Gretsch has just announced the release of an all new and improved lineup of banjos, mandolins, resonators and guitars in the 2014 Roots Collection. This eclectic family of instruments transports players to a bygone era.
Gretsch first started taking shape more than 120 years ago. It all began in 1883 in Brooklyn, N.Y., when 27-year-old German immigrant Friedrich Gretsch founded a small musical instrument shop to make banjos, drums and tambourines. Gretsch began making archtop and flat-top acoustic guitars in the 1930s, and introduced the company’s first Spanish electric model in 1939.
Gretsch began making archtop and flat-top acoustic guitars in the 1930s, and introduced the company’s first Spanish electric model in 1939. Fred Gretsch retired in 1942, and third son William served as company president until his (also untimely) death in 1948. Company treasurer Fred Gretsch Jr. then took over, leading Gretsch through its ’50s and ’60s heyday.
Gretsch flourished in the rock ‘n’ roll ’50s by offering many space-age guitar gadgets and becoming the first guitar maker to offer custom color finishes. Sales rocketed and players rocked—high-profile endorsers like Chet Atkins (the man behind a series of famous Gretsch models), Eddie Cochran and Duane Eddy were all seen with their cool, great-sounding Gretsch guitars.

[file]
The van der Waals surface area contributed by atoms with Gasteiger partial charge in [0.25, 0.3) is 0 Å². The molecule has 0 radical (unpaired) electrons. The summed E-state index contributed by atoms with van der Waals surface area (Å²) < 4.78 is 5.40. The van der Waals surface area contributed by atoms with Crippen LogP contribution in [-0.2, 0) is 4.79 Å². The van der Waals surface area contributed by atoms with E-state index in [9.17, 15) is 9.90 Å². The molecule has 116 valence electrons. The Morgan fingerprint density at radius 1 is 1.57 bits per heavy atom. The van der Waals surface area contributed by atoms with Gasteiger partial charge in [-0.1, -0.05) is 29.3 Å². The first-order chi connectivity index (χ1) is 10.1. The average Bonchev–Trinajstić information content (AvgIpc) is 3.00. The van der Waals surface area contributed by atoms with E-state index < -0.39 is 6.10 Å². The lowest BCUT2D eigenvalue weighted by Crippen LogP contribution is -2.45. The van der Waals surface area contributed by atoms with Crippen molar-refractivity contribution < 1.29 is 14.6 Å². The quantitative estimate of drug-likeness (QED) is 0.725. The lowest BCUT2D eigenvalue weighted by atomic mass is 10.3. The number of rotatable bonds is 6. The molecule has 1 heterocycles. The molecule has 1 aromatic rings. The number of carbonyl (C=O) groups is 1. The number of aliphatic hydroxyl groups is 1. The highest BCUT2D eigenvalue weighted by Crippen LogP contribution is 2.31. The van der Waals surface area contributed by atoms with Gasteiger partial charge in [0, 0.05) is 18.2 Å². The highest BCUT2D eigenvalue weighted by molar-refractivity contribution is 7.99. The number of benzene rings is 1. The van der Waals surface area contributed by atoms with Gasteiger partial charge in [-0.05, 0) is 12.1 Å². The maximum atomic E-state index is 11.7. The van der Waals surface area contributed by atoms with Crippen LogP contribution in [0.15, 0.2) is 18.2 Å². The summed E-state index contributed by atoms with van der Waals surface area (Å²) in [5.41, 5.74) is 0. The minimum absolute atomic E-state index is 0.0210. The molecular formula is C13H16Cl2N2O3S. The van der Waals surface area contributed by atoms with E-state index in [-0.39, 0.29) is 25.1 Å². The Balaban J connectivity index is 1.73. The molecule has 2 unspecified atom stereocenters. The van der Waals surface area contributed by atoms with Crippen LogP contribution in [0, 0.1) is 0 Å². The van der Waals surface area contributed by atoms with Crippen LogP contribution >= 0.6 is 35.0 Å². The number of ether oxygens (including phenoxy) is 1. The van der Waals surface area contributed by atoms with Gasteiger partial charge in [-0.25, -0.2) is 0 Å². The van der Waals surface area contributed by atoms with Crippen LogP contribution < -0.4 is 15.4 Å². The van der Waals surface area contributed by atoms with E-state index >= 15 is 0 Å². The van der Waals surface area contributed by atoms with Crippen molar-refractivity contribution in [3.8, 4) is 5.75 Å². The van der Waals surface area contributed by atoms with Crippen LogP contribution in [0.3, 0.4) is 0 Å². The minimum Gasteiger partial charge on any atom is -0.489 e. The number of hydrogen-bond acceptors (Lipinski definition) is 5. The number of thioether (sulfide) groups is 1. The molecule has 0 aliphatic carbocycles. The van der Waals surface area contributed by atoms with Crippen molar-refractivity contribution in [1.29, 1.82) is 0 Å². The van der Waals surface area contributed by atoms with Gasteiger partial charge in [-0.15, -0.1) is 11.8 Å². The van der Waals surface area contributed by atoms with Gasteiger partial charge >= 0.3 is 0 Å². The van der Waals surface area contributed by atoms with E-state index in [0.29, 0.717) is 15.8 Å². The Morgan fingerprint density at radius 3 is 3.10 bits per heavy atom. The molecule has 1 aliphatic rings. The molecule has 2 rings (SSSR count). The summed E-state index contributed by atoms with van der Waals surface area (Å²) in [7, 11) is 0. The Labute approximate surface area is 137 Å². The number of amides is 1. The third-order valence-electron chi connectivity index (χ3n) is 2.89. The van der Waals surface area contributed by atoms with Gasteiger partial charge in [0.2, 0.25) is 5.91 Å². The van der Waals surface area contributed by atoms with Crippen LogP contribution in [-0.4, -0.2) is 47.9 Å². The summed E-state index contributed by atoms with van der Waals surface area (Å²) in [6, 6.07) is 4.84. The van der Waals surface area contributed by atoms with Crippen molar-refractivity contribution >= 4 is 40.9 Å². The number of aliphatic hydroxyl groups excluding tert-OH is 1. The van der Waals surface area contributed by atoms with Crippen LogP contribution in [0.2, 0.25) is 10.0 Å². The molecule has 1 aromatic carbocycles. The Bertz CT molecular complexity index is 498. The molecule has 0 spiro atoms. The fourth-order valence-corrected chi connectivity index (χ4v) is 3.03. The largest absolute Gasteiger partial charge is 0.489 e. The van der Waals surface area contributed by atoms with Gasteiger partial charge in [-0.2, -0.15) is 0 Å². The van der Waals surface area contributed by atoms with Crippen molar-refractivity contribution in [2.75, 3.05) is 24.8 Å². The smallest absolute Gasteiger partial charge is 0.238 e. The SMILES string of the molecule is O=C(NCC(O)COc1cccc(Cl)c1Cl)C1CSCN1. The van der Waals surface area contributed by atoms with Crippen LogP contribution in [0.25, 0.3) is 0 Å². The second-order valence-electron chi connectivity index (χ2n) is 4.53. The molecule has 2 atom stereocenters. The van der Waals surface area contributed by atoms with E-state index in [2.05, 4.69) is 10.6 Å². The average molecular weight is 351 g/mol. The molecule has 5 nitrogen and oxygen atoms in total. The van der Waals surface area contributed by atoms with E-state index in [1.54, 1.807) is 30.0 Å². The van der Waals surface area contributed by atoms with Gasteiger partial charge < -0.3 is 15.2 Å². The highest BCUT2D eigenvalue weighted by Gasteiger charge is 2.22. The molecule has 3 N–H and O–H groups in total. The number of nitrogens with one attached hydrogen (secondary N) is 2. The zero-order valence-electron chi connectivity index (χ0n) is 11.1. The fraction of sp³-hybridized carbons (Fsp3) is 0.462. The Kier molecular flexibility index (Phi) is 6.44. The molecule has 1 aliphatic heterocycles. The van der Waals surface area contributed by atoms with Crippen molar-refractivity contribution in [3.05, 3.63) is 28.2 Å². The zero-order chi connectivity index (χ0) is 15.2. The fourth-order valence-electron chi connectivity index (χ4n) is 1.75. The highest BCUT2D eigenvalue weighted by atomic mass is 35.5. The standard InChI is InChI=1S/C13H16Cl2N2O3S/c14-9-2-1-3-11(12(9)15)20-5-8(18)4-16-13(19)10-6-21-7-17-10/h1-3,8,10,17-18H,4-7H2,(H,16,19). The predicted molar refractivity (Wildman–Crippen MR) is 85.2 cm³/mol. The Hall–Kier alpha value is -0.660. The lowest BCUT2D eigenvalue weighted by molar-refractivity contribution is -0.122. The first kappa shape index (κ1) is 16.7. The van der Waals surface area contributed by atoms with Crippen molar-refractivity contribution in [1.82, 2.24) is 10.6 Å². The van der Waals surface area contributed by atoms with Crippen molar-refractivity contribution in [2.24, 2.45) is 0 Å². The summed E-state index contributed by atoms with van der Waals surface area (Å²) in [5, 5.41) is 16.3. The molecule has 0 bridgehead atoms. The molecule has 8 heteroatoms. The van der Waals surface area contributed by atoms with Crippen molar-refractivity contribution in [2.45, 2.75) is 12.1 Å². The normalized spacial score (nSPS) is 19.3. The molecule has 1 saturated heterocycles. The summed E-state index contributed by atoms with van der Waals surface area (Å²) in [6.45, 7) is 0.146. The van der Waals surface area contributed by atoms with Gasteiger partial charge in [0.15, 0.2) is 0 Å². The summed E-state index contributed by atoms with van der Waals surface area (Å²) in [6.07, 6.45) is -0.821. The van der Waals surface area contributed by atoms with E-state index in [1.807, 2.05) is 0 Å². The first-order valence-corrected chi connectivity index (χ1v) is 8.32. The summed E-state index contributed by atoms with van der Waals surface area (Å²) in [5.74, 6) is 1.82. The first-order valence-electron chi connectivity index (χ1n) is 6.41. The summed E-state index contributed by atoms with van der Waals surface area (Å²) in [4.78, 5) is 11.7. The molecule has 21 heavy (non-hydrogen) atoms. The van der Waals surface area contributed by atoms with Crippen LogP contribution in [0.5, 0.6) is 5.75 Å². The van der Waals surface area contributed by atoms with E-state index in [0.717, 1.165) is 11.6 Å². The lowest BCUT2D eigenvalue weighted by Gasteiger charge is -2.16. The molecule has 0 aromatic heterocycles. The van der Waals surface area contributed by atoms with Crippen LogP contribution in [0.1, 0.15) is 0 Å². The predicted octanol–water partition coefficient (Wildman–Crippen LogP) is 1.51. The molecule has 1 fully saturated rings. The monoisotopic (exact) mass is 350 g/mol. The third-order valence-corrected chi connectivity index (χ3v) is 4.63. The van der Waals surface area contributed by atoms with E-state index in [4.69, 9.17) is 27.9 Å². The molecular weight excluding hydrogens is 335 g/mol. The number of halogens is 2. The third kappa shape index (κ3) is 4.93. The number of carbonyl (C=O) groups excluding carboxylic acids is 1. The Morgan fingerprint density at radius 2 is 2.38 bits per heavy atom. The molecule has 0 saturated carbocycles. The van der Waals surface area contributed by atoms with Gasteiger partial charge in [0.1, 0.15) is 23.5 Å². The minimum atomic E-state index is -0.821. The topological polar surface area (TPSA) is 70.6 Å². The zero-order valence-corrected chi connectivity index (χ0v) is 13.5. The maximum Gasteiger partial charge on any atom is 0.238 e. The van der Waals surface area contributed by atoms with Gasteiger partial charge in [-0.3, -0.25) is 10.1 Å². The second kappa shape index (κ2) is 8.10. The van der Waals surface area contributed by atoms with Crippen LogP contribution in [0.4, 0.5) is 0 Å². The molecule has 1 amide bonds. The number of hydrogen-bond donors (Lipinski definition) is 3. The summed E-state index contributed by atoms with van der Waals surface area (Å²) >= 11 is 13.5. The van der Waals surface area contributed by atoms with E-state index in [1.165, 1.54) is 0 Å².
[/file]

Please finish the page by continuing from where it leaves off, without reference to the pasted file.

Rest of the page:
The ’60s heralded a second Gretsch golden age—Beatle George Harrison played several models, as did other talented British Invasion musicians, including the Rolling Stones’ Brian Jones, the Yardbirds’ Eric Clapton and the Who’s Pete Townshend.
Gretsch guitars are still unrivaled as the rockabilly guitars. And these new instruments carry on the colorful Gretsch tradition. We’ll check one or two of these beauties out soon and report back! Check out the Gretsch gallery below. Or find out more at http://www.gretschguitars.com